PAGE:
How Dating Apps Can Actually Make You More Lonely

When you’re feeling down on yourself or lonely, it’s easy to pull up Tinder and be confronted by an army of smiling dudes, ready to have a shot with you.

But it turns out that your addiction to dating apps could actually be making you feel more lonely. Here’s why.

Your Real Friend Is Your Phone

We all have that friend who texts you from time to time, saying that you need to get coffee and catch up, but you never actually get to doing so. That effect is magnified on Tinder and other dating apps. While you may spend tons of time swiping and messaging matches, you probably spend a small fraction of the time connecting with those matches in person.

Many studies have found that while social media can reduce loneliness, it can actually increase loneliness if you don’t combine social media with in-person bonding. Almost like a sugar high, you may feel great when you open your phone to 10 new matches or 89 likes on your latest selfie, but that feeling quickly goes away once you realize you have nobody to have a serious conversation with.

It’s almost as if by using your smartphone to search for love, you end up in a relationship with your smartphone and your dating app of choice instead of with an actual person.

You Create Unrealistic Standards

A famous study surrounding jam was done in 1995 and proved that having more options actually makes people less likely to make a choice. In the experiment, shoppers were confronted with samples of jam in a supermarket. One group was presented with more samples, and one group was presented with less. It was found that the group that was presented with less samples was much more likely to purchase a jam.

This study has been replicated in multiple layouts, but all results have remained clear: we’re more sure of ourselves when we have fewer options.

When you’re confronted with thousands of potential dates on an app, it can make it easy to pull your standards up to immeasurable heights. Your last boyfriend may have been an average looking dude who worked at a car wash, but now that you’re on OkCupid you’re aiming for a model-worthy man who makes over $90,000 a year, loves alternative rock, and has one or more tattoos.

Even if you don’t have a specific type that you’re searching for, you likely find yourself going on multiple first dates and brushing them off in hopes of something better. At the end of the week, after going on three above-average dates, you might still find yourself alone in your bed wishing for a guy that doesn’t exist.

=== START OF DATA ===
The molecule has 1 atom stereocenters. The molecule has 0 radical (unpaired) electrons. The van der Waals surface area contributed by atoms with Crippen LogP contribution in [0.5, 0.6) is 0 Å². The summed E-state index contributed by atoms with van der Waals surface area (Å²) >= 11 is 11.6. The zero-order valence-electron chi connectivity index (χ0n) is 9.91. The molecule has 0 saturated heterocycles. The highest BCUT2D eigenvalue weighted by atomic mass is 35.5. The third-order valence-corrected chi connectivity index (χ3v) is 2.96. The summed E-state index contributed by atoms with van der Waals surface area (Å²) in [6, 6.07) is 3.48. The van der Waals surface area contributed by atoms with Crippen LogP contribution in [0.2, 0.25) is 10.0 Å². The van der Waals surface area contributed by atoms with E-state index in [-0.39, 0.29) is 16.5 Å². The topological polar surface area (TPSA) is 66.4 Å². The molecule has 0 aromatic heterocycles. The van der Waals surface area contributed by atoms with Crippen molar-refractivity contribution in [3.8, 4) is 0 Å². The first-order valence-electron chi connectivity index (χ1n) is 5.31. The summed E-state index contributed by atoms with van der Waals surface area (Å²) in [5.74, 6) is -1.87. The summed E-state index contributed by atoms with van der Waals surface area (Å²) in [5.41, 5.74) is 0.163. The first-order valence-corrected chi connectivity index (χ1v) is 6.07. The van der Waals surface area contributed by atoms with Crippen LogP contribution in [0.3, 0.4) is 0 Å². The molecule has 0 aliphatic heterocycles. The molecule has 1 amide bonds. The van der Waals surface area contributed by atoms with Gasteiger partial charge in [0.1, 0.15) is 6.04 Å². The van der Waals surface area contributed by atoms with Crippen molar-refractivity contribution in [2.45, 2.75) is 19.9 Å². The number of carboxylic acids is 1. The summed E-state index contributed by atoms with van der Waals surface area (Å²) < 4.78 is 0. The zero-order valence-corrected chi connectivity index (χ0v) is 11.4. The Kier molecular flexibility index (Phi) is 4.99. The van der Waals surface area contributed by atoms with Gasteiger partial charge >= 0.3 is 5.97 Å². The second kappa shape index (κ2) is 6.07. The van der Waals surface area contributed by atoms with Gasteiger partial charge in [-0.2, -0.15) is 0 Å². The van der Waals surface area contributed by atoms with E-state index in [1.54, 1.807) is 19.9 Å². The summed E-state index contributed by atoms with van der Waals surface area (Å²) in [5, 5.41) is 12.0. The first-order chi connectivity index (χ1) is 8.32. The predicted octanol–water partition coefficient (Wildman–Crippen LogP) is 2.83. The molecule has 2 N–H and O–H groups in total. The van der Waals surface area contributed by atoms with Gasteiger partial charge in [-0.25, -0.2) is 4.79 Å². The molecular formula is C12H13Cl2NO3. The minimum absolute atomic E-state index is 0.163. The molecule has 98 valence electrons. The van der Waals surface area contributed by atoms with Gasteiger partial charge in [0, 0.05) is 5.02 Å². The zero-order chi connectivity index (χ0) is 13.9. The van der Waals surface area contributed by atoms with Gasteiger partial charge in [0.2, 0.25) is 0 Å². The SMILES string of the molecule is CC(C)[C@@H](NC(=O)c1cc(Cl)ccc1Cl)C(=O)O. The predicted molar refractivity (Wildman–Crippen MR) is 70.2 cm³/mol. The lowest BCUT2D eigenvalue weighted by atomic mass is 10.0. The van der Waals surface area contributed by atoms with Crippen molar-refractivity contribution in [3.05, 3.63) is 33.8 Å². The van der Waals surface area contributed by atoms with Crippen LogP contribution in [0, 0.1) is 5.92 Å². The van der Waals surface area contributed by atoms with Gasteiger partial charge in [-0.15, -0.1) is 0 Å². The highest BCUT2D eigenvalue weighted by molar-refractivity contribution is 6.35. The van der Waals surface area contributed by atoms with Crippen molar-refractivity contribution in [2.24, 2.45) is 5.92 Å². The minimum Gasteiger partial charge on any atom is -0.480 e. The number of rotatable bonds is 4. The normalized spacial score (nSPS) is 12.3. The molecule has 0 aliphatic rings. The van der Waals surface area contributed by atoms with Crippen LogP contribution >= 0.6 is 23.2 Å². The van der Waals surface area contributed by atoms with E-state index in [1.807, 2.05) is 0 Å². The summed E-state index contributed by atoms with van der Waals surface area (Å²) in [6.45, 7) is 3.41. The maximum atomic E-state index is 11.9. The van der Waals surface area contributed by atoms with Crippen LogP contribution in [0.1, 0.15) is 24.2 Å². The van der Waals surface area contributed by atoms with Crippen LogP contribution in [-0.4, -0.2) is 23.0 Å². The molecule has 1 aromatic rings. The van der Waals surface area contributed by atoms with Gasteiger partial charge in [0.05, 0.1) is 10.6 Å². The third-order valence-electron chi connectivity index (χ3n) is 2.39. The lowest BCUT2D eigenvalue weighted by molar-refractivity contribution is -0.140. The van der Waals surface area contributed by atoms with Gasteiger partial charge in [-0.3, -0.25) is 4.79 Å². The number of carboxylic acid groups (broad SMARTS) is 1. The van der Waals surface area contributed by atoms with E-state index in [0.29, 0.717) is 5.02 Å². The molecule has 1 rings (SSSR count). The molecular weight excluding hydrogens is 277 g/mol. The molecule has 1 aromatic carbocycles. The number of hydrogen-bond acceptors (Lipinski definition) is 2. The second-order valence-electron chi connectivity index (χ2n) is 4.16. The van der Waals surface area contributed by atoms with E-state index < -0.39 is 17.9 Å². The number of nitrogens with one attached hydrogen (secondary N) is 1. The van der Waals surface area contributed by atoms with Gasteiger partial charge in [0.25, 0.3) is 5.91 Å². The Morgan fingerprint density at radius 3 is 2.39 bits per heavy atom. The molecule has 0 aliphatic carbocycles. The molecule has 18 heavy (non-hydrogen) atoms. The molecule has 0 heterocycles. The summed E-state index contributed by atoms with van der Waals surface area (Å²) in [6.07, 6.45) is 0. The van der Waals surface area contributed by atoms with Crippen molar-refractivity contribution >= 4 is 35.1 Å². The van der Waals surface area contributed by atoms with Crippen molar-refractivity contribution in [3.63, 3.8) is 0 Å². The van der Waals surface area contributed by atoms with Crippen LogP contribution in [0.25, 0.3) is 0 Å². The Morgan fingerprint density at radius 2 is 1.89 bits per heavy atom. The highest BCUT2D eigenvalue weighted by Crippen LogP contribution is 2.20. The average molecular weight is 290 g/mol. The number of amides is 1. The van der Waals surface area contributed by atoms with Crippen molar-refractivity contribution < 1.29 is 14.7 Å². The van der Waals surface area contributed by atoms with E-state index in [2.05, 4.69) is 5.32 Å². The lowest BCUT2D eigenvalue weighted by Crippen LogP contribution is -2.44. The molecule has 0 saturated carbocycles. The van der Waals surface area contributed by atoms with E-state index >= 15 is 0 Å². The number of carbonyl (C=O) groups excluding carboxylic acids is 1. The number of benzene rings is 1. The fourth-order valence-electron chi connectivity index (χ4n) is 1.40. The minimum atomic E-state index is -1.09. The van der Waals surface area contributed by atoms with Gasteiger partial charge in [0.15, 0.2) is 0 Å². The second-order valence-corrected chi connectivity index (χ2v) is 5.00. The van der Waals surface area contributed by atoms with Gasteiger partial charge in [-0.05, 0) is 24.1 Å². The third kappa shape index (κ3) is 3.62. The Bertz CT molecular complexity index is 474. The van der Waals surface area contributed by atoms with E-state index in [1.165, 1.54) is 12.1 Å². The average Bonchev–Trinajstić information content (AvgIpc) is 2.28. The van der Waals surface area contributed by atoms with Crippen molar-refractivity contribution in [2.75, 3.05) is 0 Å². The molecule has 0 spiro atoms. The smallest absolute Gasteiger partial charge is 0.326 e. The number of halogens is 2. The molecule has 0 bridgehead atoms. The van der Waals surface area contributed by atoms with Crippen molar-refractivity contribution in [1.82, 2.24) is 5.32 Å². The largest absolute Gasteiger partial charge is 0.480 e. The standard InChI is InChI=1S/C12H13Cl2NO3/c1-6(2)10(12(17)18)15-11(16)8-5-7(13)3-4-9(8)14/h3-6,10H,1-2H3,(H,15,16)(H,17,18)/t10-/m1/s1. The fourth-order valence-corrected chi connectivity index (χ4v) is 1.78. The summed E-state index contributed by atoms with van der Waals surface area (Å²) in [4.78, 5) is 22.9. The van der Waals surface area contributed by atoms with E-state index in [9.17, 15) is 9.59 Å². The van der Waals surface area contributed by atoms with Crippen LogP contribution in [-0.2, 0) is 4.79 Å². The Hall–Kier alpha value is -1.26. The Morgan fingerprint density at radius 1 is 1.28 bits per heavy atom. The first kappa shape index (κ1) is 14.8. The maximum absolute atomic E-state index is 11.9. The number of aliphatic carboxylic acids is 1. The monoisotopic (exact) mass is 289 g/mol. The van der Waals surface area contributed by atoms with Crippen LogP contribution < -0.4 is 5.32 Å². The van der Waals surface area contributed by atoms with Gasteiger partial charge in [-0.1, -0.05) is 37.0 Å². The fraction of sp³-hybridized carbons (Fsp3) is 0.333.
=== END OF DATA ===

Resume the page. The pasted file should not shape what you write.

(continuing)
You Want To Skip To The Good Part

Although you may message your matches saying that you’re on Happn “just for fun,” you likely don’t sign up for a dating app unless you’re hoping to find a boyfriend or a more serious relationship. Unfortunately, having meaningless flirtatious conversations with 20 dudes at a time isn’t going to make you feel less lonely. Studies have found that loneliness isn’t based on quantity, it’s based on quality.

You can be dating seven dudes at a time, one for each day of the week, and still feel alone. Why? Because you’re not going to reach that “special” level with anybody until you’ve been seeing them for a long time. Using a dating app can sometimes lead us to the delusion that we’ll eventually match with someone who just gets us. The truth is, we are all complex individuals that are not going to be understood by some cute guy just because he read our dating profile and knows that we “love sushi and SoulCycle.” Whether you meet somebody online or in person, he’s not going to morph into your soulmate overnight.

You Lose Yourself In The Game

If you’ve ever used a dating app for a while, you’ve probably gotten to the point where checking your messages and matches felt like work. In Aziz Ansari’s book Modern Romance, he speaks to a girl who says “the process [of online dating] had morphed from something fun and exciting into a new source of stress and dread.”

When finding a lover feels like work, you lose peace of mind and time that could be spent on yourself. Instead of spending your evenings responding to the countless messages you missed during the day, do something that you want to do. Who knows, maybe when you go to that new yoga class you’ve been wanting to try you’ll meet a cute instructor, or when you hit up that bistro down the block you’ll run into Mr. Perfect at the bar. Maybe you won’t run into any potential dates while you’re out and about, but you’ll go home at the end of the night feeling a lot better about yourself than you would if you stared at your phone all night.

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